Fire Season is here again.
With everything else going on, one might almost forget that we are deep into the wildfire season here in California. As the wildfire threat increases through the summer months, the question always remains: How can your landscape help?
In California, over 3,629 buildings were damaged or destroyed in 2021, with three of the largest fires in history taking place in that singular year. 2.6 million acres burned over the course of 8,619 wildfires, and amazingly enough, this was a vast improvement from 2020, where the season was so severe that a State of Emergency was declared.
While 2021 was, in comparison, an improvement, there is all the more reason to increase preparedness—either in bracing for heightened risk as our summers continue to
break record temperatures and humidity lows, or to increase the downward trend in fire season losses.
Property owners are at risk, to be sure, but what can we do to minimize those risks? Is it possible to improve the defensibility of our properties by landscaping wisely?
The answer is yes.
At Madrone Landscapes, we have dealt with properties in high fire danger areas for decades. There are many ways to enhance the defensibility of a property, whether it is through plant selection and design or irrigation and water system strategies. Fire-resistant plants selections are available, but it is every bit as important that your plantings be well-spaced, properly pruned, and adequately watered in order for them to perform their fire-resistance function. Also, eliminating plants entirely from around structures may do more harm than good. Properly chosen plants can catch air-born fire embers, letting them die out harmlessly, and plants’ roots are often vital to control erosion in the event of a fire.
For ways to make your home more fire safe inside and out, see the Homeowner’s Checklist from the SLO County Fire Safe Council.
Defensible Space – Defensive Landscaping
What you plant in your yard, and where you plant it, can be just as important as how your home is built. When in the path of a wildfire, your garden and lawn can become fuel for the flames. But, by learning the different zones around your property, you can create a more fire-safe home.
Immediate Zone: 0–5 feet from the furthest attached exterior point of the structure. This is the most important zone, as fire in this area will present the greatest danger to your house. This area should be kept irrigated and clear of debris at all times.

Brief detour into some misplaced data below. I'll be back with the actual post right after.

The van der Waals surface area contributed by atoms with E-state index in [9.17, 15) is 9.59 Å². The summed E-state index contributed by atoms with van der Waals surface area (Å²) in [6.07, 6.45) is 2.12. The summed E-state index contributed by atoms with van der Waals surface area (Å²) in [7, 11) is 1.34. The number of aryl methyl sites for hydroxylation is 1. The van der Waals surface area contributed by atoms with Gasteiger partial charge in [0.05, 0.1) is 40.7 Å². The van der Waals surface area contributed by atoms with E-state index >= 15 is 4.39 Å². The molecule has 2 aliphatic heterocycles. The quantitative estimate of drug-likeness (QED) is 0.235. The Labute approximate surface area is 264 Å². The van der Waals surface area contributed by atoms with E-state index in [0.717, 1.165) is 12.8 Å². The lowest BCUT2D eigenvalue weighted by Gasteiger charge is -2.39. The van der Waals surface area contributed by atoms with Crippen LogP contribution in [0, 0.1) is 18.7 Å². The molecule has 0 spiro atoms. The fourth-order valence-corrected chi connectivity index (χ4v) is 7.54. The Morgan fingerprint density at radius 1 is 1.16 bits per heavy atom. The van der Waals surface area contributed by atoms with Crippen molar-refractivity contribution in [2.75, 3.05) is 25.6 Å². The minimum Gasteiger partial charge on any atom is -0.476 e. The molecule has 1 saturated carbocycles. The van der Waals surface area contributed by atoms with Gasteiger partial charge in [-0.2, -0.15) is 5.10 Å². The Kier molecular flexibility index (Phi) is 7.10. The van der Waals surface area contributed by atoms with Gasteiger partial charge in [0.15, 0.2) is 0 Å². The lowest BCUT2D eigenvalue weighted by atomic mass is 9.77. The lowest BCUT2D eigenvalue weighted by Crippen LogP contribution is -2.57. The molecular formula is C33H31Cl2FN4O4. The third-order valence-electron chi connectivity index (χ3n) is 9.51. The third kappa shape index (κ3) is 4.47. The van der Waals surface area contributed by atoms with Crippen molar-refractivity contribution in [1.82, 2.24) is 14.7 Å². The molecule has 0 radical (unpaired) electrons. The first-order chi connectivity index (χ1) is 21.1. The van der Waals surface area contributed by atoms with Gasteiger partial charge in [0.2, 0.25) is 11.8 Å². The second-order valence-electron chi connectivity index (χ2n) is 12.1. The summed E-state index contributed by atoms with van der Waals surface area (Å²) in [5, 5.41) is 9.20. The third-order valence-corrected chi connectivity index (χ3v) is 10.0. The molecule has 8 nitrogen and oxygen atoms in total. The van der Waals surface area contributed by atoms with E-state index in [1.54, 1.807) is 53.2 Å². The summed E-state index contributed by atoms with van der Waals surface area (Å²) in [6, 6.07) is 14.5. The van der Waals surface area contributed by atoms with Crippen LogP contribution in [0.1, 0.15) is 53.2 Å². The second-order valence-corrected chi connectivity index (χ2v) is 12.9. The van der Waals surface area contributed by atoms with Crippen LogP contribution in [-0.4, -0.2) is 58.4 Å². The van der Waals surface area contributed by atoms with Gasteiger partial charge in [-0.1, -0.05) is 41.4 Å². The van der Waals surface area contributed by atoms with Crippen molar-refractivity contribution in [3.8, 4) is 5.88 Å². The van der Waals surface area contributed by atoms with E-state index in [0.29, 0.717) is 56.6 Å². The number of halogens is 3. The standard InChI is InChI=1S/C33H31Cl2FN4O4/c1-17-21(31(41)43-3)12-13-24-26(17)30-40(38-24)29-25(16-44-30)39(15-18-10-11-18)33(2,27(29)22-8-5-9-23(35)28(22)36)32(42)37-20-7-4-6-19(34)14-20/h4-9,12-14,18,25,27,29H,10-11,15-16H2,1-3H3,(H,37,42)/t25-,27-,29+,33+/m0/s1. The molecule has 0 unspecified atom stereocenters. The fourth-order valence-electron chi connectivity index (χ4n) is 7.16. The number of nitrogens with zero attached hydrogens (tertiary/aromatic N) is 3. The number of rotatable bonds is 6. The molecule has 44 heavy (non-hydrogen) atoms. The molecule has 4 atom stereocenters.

Top Fire-Resistant Landscaping for the Immediate Zone:
- Plants up to 18 inches tall that are low-volume (not thick and bushy)
- Plants with a high moisture content, such as succulents
- Grasses a maximum of 3 inches tall
- Tree branches trimmed 10 feet up
- Area is irrigated and kept clean
- Use of rock mulch against the house (instead of bark mulch)
- Removal of all dead, dying, and diseased vegetation from gutters, ground, roof, and exterior attic vents
Intermediate Zone: 5–30 feet from the furthest exterior point of the structure. The goal of this zone is to reduce the available fuel in order to slow a ground fire. Larger shrubs and trees can be introduced here, as long as a distance that is twice their height separates them. This will prevent the “fire ladder” effect, where fires jump from one clump of shrubbery or trees (fuel) to another. Grass in this area should be mowed to 6”. This area should be kept irrigated and maintained.
Top Fire-Resistant Landscaping for Intermediate Zone:
- Succulents, small to medium shrubs
- Trees at least 10 feet apart and tree crowns 10 feet off the ground
- Lower tree limbs removed 6–15 feet from the ground
- Grass a maximum of 6 inches tall
- Shrubs separated by two times their height (a 6 foot shrub will be at least 12 feet from its neighbor)
Extended Zone: 30–100 feet, as far as 200 feet, from the furthest exterior point of the structure. The major effort here should be to thin existing vegetation and remove debris to interrupt and reduce potential fires.
Top Fire-Resistant Landscaping for the Extended Zone:
- Low to medium height plants
- Grass mowed to 18–13 inches
- Plants grouped in “islands” for water efficiency
- Dead branches, leaves, and litter removed
Landscaping in fire-prone areas should try to create a fire safe buffer—a defensive space—around your structure. On top of everything else, it is crucial to ensure there is a deliberately clear path to the structure for firefighters, ensuring both their safety and yours. Taking these measures can make it easier and safer for them to save properties from wildfires.
Fire Safe Demonstration Garden
The San Luis Obispo Botanical Garden has a Fire Safe Demonstration Garden located at 3450 Dairy Creek Road, San Luis Obispo, CA 93405. They are open daily during daylight hours. The Gift Shop and Office are open 9 am to 5 pm Tuesday through Friday.
Get more tips from the San Luis Obispo Botanical Garden’s Fire Safe Landscaping Brochure and the University of California’s Home Landscaping for Fire publication.
Make your landscape defensible. We can help! Contact us at [email protected] or (805) 466-6263.